Sorrows of the Ancient Romans: The Gladiator and the Monster

Sorrows of the Ancient Romans: The Gladiator and the Monster

Hardback

By (author) Carlin A. Barton

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Paperback $37.79
  • Publisher: Princeton University Press
  • Format: Hardback | 224 pages
  • Dimensions: 160mm x 236mm x 23mm | 476g
  • Publication date: 11 February 1993
  • Publication City/Country: New Jersey
  • ISBN 10: 069105696X
  • ISBN 13: 9780691056968

Product description

This inquiry into the collective psychology of the ancient Romans speaks not about military conquest, sober law, and practical politics but about extremes of despair, desire and envy. Early in the work, Carlin Barton describes the Romans as seeming to be "surpassing strange, exercising the same fascination as a Siberian tiger or a Great White shark", but by the end of the book she has made us uncomfortably familiar with a society struggling at or beyond the limits of human endurance. To probe the tensions of the Roman world in the period from the first century BC through the first two centuries AD, Barton picks two images: the gladiator and the "monster". What was it that the Romans saw in the despised gladiator that so deeply affected them? What motivated men and women of the free and privileged classes to identify with and even assume the role of the gladiator both publicly and privately? After looking at these issues, Barton analyzes the Roman obsession with the dwarf and the giant, the hunchback and the "living skeleton", a fascination that reflected, among their social disturbances, a deeply troubled relationship between hierarchy and equality. While trained as a historian, Barton has welcomed the aid of psychologists, anthropologists, sociologists, philosophers and literary theorists in the attempt to articulate the darkest riddles of the Roman psyche.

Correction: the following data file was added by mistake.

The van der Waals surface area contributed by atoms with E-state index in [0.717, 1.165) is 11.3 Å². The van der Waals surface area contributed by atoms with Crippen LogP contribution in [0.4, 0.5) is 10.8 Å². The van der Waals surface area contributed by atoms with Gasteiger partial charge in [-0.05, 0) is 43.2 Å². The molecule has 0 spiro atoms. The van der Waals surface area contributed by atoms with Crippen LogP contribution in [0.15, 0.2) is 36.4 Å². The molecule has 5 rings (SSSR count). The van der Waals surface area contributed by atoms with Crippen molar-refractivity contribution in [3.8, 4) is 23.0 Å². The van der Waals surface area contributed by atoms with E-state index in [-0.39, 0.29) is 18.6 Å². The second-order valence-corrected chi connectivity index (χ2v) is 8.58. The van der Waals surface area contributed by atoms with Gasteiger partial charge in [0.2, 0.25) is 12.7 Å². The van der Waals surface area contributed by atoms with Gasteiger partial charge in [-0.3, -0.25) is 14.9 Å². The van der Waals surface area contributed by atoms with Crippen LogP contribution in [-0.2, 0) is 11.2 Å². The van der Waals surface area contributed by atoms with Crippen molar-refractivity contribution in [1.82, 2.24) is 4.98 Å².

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Review quote

"The main achievement of the author is a wealth of documentation of some rather odd-looking aspects of Roman culture. . . . [Barton] is especially stimulating on the subject of the gaze in the Roman context, on the dynamics of watching."--James Davidson, "Journal of Roman Studies"